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3 things I learned in 2010

Inspired by these posts from Justin Hoenke, Bobbi Newman and Daniel Cornwall, I’ve decided to write my own list of lessons learned in 2010. I really like this idea, and hope more people pick it up – I wrote a list of new years resolutions on my blog last year, none of which I’ve really kept (no, I’m not linking to it – if you really want to laugh at my fail I’m pretty sure you could find that post pretty easily yourself!) but I think this is a nicer way to do the year-end reflection thing. So here goes:

1. Trying to do everything yourself doesn’t work.

I’ve always been guilty of trying to take too much on myself, and not wanting to ask for help if I’m not coping. I think this probably boils down to my own fear of being “found out”, of not being good enough at something. This year it’s finally started to hit me that asking for help doesn’t mean admitting defeat, and that no one is actually waiting in the wings to yell “aha! I knew you couldn’t do it really!” if I dare to confess that I’m struggling. In the process, I’ve also discovered that most people are much more generous, helpful and understanding than I’d perhaps given them credit for previously; and that nearly everyone has times when they don’t feel like they can cope.

2. Be selective in what new projects to take on

That first point leads me rather neatly onto #2! At the start of this year, I finished off my masters dissertation and started wondering – what do I do now? It felt odd having nothing to work on, and I am genuinely not happy unless I have a couple of projects on the go, so I started volunteering for committees and presentations and so forth. Pretty soon, I had more on my plate than I actually had time for. Two lessons learned from this: the rule of “just say yes and worry about the details later” is a good start, but only if you have limitless time to fill! Second, people are more understanding and flexible with their deadlines if you let them know up front that you’re juggling several things. My goal in 2011 is to be more strict with myself about what I say yes to, regardless of how interesting it sounds! That being said, one of the good things about being involved with things like the SLA and BIALL committees I’m on is that we’re all volunteers, we all have lives and real jobs, so everyone understands that sometimes committee work has to take a back seat. After all…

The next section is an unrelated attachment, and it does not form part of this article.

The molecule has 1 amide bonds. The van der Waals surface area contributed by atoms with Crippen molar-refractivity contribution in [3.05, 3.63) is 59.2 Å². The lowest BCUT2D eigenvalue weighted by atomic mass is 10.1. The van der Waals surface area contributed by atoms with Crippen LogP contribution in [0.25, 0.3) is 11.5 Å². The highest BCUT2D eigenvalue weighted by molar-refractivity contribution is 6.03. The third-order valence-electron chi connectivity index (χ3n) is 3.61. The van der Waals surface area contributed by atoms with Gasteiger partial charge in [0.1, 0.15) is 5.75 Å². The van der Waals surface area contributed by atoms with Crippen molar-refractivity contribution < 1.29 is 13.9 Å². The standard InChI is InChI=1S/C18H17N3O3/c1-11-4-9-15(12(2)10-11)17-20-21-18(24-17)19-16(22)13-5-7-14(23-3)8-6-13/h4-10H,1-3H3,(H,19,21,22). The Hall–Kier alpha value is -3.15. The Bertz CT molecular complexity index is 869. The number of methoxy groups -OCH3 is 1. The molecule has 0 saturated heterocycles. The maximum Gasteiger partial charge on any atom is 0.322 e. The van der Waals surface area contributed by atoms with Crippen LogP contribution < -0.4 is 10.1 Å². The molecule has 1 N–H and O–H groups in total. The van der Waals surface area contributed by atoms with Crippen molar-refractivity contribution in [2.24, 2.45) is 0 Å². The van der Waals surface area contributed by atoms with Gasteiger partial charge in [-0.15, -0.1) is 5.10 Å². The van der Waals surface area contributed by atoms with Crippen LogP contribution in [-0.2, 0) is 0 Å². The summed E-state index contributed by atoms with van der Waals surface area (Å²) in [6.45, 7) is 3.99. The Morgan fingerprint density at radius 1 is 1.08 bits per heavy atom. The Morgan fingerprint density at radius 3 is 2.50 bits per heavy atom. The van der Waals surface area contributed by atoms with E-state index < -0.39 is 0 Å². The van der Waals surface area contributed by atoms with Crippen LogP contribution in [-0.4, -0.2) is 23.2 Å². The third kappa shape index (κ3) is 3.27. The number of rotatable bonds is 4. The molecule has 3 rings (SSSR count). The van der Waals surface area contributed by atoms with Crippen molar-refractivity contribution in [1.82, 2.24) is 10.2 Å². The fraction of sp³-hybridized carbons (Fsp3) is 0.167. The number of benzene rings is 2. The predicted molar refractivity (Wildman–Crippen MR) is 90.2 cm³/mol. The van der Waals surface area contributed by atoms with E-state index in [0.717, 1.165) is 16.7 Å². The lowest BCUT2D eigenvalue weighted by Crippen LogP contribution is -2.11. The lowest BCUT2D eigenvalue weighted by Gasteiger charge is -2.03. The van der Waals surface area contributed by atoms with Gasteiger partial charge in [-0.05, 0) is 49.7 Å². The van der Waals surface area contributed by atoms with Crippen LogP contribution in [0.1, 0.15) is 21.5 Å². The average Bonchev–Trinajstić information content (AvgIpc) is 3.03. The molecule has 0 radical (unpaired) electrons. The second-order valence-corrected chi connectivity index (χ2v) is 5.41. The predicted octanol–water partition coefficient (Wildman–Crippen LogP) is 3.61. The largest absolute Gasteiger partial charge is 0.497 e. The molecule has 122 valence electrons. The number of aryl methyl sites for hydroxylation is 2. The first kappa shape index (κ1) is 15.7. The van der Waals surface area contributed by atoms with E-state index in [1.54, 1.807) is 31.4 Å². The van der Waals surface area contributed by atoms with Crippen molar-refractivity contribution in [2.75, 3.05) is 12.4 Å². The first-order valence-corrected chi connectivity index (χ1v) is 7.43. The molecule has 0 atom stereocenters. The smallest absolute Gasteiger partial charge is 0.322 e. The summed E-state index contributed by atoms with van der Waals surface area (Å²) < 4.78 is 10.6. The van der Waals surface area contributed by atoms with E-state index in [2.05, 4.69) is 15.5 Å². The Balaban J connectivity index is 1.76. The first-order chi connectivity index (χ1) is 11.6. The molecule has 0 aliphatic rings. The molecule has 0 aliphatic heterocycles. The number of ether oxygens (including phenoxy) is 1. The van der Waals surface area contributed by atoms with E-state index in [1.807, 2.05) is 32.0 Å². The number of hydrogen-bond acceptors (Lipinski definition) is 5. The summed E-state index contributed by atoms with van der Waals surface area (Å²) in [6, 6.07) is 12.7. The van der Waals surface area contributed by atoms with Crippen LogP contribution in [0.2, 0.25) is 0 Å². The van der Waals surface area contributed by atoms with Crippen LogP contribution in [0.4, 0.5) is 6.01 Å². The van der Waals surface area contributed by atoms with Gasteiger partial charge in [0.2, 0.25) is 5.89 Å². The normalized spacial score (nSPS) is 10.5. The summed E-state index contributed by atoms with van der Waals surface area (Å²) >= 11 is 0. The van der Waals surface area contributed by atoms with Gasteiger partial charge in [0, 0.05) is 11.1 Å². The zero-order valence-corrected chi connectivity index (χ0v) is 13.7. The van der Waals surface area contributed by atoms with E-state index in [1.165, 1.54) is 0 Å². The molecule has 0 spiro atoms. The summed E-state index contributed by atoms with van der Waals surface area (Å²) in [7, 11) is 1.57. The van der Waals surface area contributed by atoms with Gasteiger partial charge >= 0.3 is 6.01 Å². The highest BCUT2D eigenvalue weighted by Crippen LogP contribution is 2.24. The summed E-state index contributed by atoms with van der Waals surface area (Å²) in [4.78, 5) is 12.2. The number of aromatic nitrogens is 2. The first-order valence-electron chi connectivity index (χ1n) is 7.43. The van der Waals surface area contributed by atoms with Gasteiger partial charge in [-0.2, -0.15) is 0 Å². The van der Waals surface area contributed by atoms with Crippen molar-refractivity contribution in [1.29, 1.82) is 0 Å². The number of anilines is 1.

3. You can’t plan for everything life will throw at you

This is the most important one for me. I learned in a pretty big way this summer that no matter how well you think things are going, the rug could be pulled out from under your feet at any moment*. Everything that’s happened this year has taught me that there are times when you just have to forget whatever it was you had planned and deal with whatever fate has just dumped into your lap. That isn’t a pleasant thought for me – I do tend towards control freakery, I like to know what I’m doing when and what will happen next – but this year has forced me to accept that a) that isn’t always possible and b) that is ok. There’s been some changes this year that I hadn’t and could never have anticipated, but they haven’t all been bad. In fact, the most recent one – my new job and imminent move to the Frozen North – is a very positive change, and one I’m increasingly excited about!

I probably learned more than three things this year, but that seems like a good place to leave it! This will probably be my last blog post of 2010 (although I may be on Twitter from time to time…). Merry Christmas and Happy New Year everyone, catch you in 2011!

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* And while we’re in reflective mode, I’d like to say a massive thank you for everyone who was so patient with me while I picked up the pieces. July and August were really difficult months for me, and I wouldn’t have got through it without the support of my friends. Thank you.

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3 comments on “3 things I learned in 2010

  1. Great list! . I especially like number one – This year it’s finally started to hit me that asking for help doesn’t mean admitting defeat, and that no one is actually waiting in the wings to yell “aha! I knew you couldn’t do it really!” if I dare to confess that I’m struggling. This is a lesson I’m still learning, but I too feel like that, I wonder why it is we feel someone is waiting for us to fail? maybe a librarian thing?

    • Good to know I’m not the only one! I don’t know if it’s a librarian thing, or a female thing, or just a thing… I read once that the feeling that you’re just bluffing your way along, and sooner or later someone will figure you out, is pretty common among intelligent, high-achieving types. It’s sometimes called “imposter syndrome”. I feel a little egotistical claiming that as my explanation, but it would certainly be flattering to think that was the case for me! There are of course ways that it could be a good thing. It means that you’re unlikely to just assume that you’re doing something right, for example. You’ll also probably put more effort into things if you think that someone’s waiting for you to screw up, if only to ensure that doesn’t happen!

  2. [...] things I learned in 2010 [web link]Organising Chaos (22/Dec/2010)“…to time merry_christmas and happy_new_year everyone [...]

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